In California, White-collar crimes involve the crimes committed by professionals in a non-violent way for financial gain. The crimes may involve different amounts of money, starting from small amounts to millions of US dollars. The crimes include money laundering, Extortion, Fraud crimes, Bribery, Perjury, Pyramid schemes, among other crimes.

The penalties for the crimes vary depending on the nature of the crimes and your prior criminal records. The penalties are harsh and include long jail terms and heavy fines. That’s why you need to seek legal assistance from an aggressive criminal defense lawyer immediately after your arrest.

At Chula Vista Criminal Attorney, our attorneys will build a solid defense and negotiate with the court to help you walk out of jail. The attorneys are well versed with California white-collar crimes. So, if the law enforcement officers arrest you, don't hesitate to contact our attorneys right away.

Types of White Collar Crimes in California

In California, there are several white-collar crimes. You face charges for white-collar crime when you perform an act that would lead to unnecessary benefits to yourself as you may result in harm to another person. Two main motives are likely to drive you to white-collar crime. The motives include the need to evade criminal liability and financial gain. The crimes vary in terms of penalties. The following are the common white-collar crimes in California:

Extortion – California PC 518

Extortion involves using threats or force intended to make somebody else give up their money or property or use force or threats to make a public officer neglect their duties. The use of threats means an offense is committed without even causing injuries or force to the victims. For the court to consider you used force, it must show you demanded a certain amount of money or used threatening words.

  • Extortion by Signature – PC 522

It involves obtaining a signature from another person to any instrument or paper where it allows them to transfer charge, debt, or demand. The crime is punished similarly as though delivery of that charge, debt, or demand were obtained.

  • Extortion in Writing – PC 523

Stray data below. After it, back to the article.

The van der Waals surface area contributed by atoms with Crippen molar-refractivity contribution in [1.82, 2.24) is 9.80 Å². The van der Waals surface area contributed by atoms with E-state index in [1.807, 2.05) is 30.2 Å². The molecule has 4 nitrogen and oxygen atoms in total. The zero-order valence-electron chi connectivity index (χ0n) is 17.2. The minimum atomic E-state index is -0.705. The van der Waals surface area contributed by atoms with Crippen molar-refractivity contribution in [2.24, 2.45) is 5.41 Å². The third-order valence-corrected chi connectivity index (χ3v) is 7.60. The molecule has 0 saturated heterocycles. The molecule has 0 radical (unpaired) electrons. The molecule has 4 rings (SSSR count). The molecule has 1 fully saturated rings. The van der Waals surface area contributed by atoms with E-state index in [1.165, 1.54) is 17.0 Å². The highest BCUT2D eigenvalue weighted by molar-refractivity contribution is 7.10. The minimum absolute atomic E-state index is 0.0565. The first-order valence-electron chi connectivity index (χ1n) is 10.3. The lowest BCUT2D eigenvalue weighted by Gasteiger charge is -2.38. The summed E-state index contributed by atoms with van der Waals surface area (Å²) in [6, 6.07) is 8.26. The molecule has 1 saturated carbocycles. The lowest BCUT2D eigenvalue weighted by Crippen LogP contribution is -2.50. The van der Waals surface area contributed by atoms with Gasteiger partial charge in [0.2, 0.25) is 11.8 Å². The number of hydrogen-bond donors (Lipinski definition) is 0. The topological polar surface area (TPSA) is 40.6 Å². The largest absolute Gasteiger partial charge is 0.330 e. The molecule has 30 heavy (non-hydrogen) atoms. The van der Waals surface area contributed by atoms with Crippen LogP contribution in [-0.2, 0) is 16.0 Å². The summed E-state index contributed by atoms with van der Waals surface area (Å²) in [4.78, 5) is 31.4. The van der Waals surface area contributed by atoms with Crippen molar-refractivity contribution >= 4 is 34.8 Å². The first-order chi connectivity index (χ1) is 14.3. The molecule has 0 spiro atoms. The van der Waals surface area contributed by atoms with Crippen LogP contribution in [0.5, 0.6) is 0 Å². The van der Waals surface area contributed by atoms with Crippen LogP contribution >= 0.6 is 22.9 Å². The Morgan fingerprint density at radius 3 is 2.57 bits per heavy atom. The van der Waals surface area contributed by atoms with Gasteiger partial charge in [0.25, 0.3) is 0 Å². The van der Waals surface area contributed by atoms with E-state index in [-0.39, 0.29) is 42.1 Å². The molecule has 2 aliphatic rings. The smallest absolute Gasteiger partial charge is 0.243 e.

Extortion may also be carried out through written threats as outlined under California PC 523. Extortion using a threatening letter requires the victim to sign a check or document.

What the Prosecutor Must Prove in Extortion Charge

Before facing conviction for the crime, the prosecution team must prove the following elements:

  • You unlawfully threatened to cause injuries to the alleged victim.
  • You threatened to accuse the alleged victim of a crime when they failed to act in your favor.
  • The force or threat led to the victim consenting to your demands.
  • You threatened to expose the plaintiff’s secrets which could lead to personal injury.
  • The use of force or threats led to the alleged victim's compliance with your demands.
  • After using the force or threat, you aimed to apply the created fear to take the victim’s money or property.
The Potential Penalties for Extortion

Under California laws, extortion is a felony offense. If you have a felony charge, you face one and above years in jail. However, a federal felony is grouped into four classes. Each group increases the sentence based on the severity of the offense. The last class of felony carries a punishment of 3 years in a state jail.

A felony charge will also attract a criminal record. But with the help of your criminal defense attorney, you will remove the charge through expungement. Under California, PC 1203.4 allows you to file a petition for the criminal record expungement.

Can You Fight Extortion Charge in California?

With the help of your criminal defense lawyer, you may still fight the extortion charge. The attorney will build a strong defense to challenge the evidence provided by the prosecution team. The following defense will help you fight extortion charges:

  • The acts which led the plaintiff to part with their property or money were not unlawful.
  • The extortion accusations were false.

Embezzlement - PC 503

You commit California PC 503 when you take property entrusted to you by someone else. Taking another person's property entrusted to you is illegal. When a public official takes a property they were entrusted with; they face embezzlement charges. Before you face conviction for the crime, the prosecutor must prove the following:

  • The owner entrusted their property to you.
  • The plaintiff did so since they trusted you.
  • The defendant converted the property in question for their benefit.
  • When you embezzled the alleged property, you aimed to deprive the owners of the use or enjoyment of the property's use.